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Sony QD OLED wins Norwegian awards
Models from Sony will be much more expensive than similar TVs from Samsung.
Sony was the first to launch so-called “QD OLED,” a new TV technology that combines traditional OLED and quantum dots during this year’s CES show in Las Vegas.
To many, it seemed a little strange that Sony was the fastest of all, given that the actual board technology was made by rival Samsung – which three months later managed to pull the S95B with the same technology out of the hat.
Both manufacturers will supply 55- and 65-inch QD OLED TVs, as only 65-inch Samsung was shown at retail – at a suggested retail price of 34990 kr.
Now the other prices are ready as well, and no, it’s not straightforward cheap to rush to buy the new technology.
Sony’s new QD OLED model is called the A95K, and it certainly was an impressive sight when we sampled here earlier this year.
This model uses a panel made by Samsung, so it is quite normal to compare the prices of the two competitor models.
There are a number of differences between the two competitor models.
For the 55-inch Sony A95K, the suggested retail price in Norway is 33,000 NOK, which is 8,000 kroner more than the appropriate size and technology from Samsung. For the S95B it gets a suggested retail price of 24,990 kroner.
The price difference remains eight thousand kroner if you choose to increase the size as well, since you have to shell out 43,000 kroner for a 65-inch Sony.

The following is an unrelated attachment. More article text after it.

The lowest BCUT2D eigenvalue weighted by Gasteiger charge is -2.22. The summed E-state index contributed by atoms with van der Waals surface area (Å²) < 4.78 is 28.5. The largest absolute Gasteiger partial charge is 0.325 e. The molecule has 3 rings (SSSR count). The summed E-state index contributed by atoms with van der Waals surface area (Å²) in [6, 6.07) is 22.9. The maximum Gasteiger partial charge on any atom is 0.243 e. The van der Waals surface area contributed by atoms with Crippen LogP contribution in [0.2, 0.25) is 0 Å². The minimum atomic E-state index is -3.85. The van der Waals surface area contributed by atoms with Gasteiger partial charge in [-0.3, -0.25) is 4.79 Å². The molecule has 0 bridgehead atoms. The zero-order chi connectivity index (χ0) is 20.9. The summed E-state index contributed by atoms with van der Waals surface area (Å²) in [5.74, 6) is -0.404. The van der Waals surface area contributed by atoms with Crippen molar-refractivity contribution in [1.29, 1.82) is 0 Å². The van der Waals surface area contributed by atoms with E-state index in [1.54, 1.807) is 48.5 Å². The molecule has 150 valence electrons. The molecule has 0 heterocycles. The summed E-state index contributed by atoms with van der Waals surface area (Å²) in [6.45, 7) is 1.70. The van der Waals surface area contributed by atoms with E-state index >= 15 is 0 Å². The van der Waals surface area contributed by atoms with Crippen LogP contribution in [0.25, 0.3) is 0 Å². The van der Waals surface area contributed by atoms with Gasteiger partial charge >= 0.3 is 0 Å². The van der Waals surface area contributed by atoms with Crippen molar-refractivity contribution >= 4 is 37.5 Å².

Both OLED and quantum dots have been on the market for quite some time, but only now are the two technologies being integrated. Quantum dots were previously used in conjunction with LCD backlights.
This backlight has now been replaced by OLED technology, in which blue light is sent towards the quantum dots, which in turn give you an image and colors on the screen.
When we first saw this technology earlier this year, we saw many of the same features that traditional OLED offers. Such as full control of the light, which among other things provides an ideal black level.
The most obvious difference was that QD OLED appears to have more to offer in color, especially in the yellow and green areas. Among other things, we got the new Sony A81 screen alongside a QD OLED, and when an orange image was shown, it was more realistic with the new technology.
But how big the differences are between regular OLED screens, and not least how big the difference between screens from Sony and Samsung are, we only know when these new screens will find their way into our test lab.
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